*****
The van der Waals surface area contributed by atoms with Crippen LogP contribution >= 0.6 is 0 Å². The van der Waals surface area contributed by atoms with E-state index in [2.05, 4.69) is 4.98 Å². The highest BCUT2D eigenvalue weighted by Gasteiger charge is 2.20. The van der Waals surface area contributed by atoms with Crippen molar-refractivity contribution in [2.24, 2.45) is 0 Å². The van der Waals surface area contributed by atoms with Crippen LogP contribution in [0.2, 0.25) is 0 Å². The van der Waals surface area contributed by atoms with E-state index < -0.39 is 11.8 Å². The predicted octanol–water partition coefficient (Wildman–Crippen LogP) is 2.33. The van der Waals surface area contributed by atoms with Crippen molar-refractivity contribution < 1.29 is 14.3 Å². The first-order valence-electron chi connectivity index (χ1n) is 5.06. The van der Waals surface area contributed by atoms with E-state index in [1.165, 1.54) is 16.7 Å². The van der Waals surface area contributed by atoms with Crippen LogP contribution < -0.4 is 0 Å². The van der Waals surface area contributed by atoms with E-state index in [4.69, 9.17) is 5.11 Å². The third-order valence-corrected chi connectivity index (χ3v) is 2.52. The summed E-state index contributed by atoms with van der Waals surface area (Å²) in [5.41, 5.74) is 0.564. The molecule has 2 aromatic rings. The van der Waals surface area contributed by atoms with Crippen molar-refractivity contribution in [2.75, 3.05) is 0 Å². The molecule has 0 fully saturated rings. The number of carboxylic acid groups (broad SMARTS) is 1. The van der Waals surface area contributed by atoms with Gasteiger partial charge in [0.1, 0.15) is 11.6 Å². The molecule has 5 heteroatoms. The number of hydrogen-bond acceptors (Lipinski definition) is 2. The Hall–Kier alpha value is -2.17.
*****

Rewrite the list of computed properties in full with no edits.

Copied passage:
The van der Waals surface area contributed by atoms with Crippen LogP contribution >= 0.6 is 0 Å². The van der Waals surface area contributed by atoms with E-state index in [2.05, 4.69) is 4.98 Å². The highest BCUT2D eigenvalue weighted by Gasteiger charge is 2.20. The van der Waals surface area contributed by atoms with Crippen molar-refractivity contribution in [2.24, 2.45) is 0 Å². The van der Waals surface area contributed by atoms with Crippen LogP contribution in [0.2, 0.25) is 0 Å². The van der Waals surface area contributed by atoms with E-state index < -0.39 is 11.8 Å². The predicted octanol–water partition coefficient (Wildman–Crippen LogP) is 2.33. The van der Waals surface area contributed by atoms with Crippen molar-refractivity contribution < 1.29 is 14.3 Å². The first-order valence-electron chi connectivity index (χ1n) is 5.06. The van der Waals surface area contributed by atoms with E-state index in [1.165, 1.54) is 16.7 Å². The van der Waals surface area contributed by atoms with Crippen LogP contribution < -0.4 is 0 Å². The van der Waals surface area contributed by atoms with E-state index in [4.69, 9.17) is 5.11 Å². The third-order valence-corrected chi connectivity index (χ3v) is 2.52. The summed E-state index contributed by atoms with van der Waals surface area (Å²) in [5.41, 5.74) is 0.564. The molecule has 2 aromatic rings. The van der Waals surface area contributed by atoms with Crippen molar-refractivity contribution in [2.75, 3.05) is 0 Å². The molecule has 0 fully saturated rings. The number of carboxylic acid groups (broad SMARTS) is 1. The van der Waals surface area contributed by atoms with Gasteiger partial charge in [0.1, 0.15) is 11.6 Å². The molecule has 5 heteroatoms. The number of hydrogen-bond acceptors (Lipinski definition) is 2. The Hall–Kier alpha value is -2.17.